Total number of beds
Over the past 30 years the number of hospital beds in England has halved. Medical advances meaning patients don’t have to stay in hospital as long and a shift in policy towards providing treatment and care outside hospital, particularly for mental health and learning disability patients, have been the main drivers of the reduction.
Types of bed
There has also been a change in the type of beds available in England, with fewer overnight beds and more for day cases. Between 1987/88 and 2019/20 the total number of overnight beds decreased by 57 per cent whilst the number of day-only beds, increased more than five-fold as medical innovations have led to an increase in same-day procedures.
Bed numbers internationally
Bed numbers have also gone down in other countries. However, the UK has a low number of hospital beds: 2.45 per 1,000 population versus 5.84 in France and 7.91 in Germany. Low bed numbers can indicate good patient care – with patients being treated and able to return home more quickly – and can demonstrate resources are being used efficiently. However, not having enough beds can lead to high bed occupancy rates.
While there is no agreed standard for bed occupancy rates, in 2018 the National Institute for Clinical Excellence (NICE) recommended a ‘pragmatic maximum’ of 90 per cent, and the 2020/21 NHS national planning guidance stated bed occupancy should be reduced to a maximum of 92 per cent. High bed occupancy can make it difficult to find beds for patients, impacting on patient flow, operational performance and waiting times, and has been linked to increased infection rates. Before the Covid-19 pandemic the rise in bed occupancy had started to level off but still remained above the NICE recommended level. During the pandemic bed occupancy has fallen substantially but NHS England have noted that hospitals will have experienced pressure on beds at lower occupancy levels due to infection control measures and other changes to how beds and staff were deployed during Covid-19.
Covid-19 and bed numbers
The Covid-19 pandemic has changed demand for hospital beds. There has been a need for more critical care capacity, which led to staff and resources being reallocated to these areas, and fewer routine operations being carried out. The number of adult critical care beds increased from around 4,000 before the pandemic to almost 6,000 in the peaks of the first and second wave.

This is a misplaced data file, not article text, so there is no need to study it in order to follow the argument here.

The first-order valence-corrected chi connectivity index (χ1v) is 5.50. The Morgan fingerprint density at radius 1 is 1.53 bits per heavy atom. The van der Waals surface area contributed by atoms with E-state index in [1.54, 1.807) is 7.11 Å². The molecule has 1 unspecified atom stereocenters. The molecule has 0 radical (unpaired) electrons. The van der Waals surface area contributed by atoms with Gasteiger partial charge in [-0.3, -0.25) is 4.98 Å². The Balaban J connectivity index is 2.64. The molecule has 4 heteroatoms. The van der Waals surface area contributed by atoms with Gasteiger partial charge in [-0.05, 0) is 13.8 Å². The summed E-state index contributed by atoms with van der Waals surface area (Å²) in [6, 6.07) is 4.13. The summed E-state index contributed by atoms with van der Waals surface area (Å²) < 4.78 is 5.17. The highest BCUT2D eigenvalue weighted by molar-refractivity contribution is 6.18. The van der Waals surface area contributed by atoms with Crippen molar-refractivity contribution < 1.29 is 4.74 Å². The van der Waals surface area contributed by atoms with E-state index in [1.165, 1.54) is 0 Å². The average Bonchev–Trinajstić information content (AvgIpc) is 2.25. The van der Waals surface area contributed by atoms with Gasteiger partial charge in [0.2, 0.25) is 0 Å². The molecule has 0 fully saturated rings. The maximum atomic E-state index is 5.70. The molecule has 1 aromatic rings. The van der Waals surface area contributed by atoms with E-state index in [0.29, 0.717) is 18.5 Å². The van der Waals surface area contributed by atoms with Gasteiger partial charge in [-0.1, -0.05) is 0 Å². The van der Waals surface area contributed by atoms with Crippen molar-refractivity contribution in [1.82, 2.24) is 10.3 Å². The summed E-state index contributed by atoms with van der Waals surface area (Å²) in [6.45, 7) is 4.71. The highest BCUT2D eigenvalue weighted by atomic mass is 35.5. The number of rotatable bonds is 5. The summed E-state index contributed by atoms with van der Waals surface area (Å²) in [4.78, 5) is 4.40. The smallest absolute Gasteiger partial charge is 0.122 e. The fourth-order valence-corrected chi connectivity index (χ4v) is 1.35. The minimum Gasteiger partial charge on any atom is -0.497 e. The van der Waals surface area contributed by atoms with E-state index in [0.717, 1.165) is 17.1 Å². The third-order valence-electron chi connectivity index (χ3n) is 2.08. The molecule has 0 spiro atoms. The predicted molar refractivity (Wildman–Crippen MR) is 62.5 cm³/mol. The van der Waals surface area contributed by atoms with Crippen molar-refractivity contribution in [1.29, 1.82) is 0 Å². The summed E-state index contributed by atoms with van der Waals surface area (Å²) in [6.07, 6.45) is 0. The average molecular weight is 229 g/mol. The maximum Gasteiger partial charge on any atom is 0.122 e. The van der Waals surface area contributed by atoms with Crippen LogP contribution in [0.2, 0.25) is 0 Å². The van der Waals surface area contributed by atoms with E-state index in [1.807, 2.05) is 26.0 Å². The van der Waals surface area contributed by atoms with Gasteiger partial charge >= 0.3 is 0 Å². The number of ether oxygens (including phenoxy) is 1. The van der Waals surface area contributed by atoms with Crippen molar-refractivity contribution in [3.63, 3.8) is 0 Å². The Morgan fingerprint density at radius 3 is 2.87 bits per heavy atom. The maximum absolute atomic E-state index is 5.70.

There was also a need to quickly free up as many hospital beds as possible, which led the government to introduce NHS funding for the first few weeks of social care after a hospital stay to speed up discharges. However, as part of the measures to reduce the burden on frontline staff the publication of data relating to delayed transfers of care was paused and has not yet resumed, so we don’t yet know how big the impact was and whether numbers have returned to pre-pandemic levels.
There has been a long-term trend in reducing the number of hospital beds and providing more care in the community. However, before the pandemic there were signs of a shortage of beds, and in June 2019 the then Chief Executive of NHS England Sir Simon Stevens said bed numbers were ‘overly pressurised’ and likely to need to increasing. Although Covid-19 has led to beds being freed up and lower occupancy levels, the long term impact will be to increase the pressure on beds, as the NHS confronts the longest waiting list since the 1990s and demand for hospital care increases again.
- Notes on the data
- NHS England collects quarterly information on overnight bed availability based on a snapshot midnight census. This midnight snapshot may underestimate the pressures on bed availability during the working day.
- The number of beds presented for each year is the unweighted average across the four quarters of the year.
- The methodology used to count the number of NHS beds was changed in 2010/11. Data is not directly comparable before and after this financial year. Before 2010/11, beds were counted on ward type, but since 2010/11 they have been counted using the specialty of the consultant. This means that some types of beds – such as intermediate care beds and community mental health beds – are not counted in the new methodology. Changing the methodology resulted in the number of reported beds reducing by 10 per cent between 2009/10 and 2010/11.
- Following a revalidation of mental health beds in 2015/16, which confirmed these beds were not consultant-led, there was a significant (around 10 per cent) reduction in the number included in the data.
- Some NHS patients are treated by non-NHS providers. Hospital beds used for these procedures are excluded from the data above.